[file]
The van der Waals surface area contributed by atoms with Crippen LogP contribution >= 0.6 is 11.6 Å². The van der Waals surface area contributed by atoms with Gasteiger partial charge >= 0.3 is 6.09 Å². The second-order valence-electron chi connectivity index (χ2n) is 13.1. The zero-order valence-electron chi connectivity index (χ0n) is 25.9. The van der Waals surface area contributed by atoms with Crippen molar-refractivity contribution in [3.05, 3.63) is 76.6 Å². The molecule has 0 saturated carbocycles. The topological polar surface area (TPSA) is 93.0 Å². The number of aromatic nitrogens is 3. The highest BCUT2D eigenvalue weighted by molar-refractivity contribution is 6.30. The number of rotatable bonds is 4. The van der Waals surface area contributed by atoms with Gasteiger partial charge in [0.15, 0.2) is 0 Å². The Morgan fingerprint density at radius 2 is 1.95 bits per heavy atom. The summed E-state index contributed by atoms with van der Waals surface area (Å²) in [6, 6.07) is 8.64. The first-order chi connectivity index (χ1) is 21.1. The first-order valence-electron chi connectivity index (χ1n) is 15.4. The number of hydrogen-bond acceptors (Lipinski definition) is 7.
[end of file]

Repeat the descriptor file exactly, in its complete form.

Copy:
The van der Waals surface area contributed by atoms with Crippen LogP contribution >= 0.6 is 11.6 Å². The van der Waals surface area contributed by atoms with Gasteiger partial charge >= 0.3 is 6.09 Å². The second-order valence-electron chi connectivity index (χ2n) is 13.1. The zero-order valence-electron chi connectivity index (χ0n) is 25.9. The van der Waals surface area contributed by atoms with Crippen molar-refractivity contribution in [3.05, 3.63) is 76.6 Å². The molecule has 0 saturated carbocycles. The topological polar surface area (TPSA) is 93.0 Å². The number of aromatic nitrogens is 3. The highest BCUT2D eigenvalue weighted by molar-refractivity contribution is 6.30. The number of rotatable bonds is 4. The van der Waals surface area contributed by atoms with Gasteiger partial charge in [0.15, 0.2) is 0 Å². The Morgan fingerprint density at radius 2 is 1.95 bits per heavy atom. The summed E-state index contributed by atoms with van der Waals surface area (Å²) in [6, 6.07) is 8.64. The first-order chi connectivity index (χ1) is 21.1. The first-order valence-electron chi connectivity index (χ1n) is 15.4. The number of hydrogen-bond acceptors (Lipinski definition) is 7.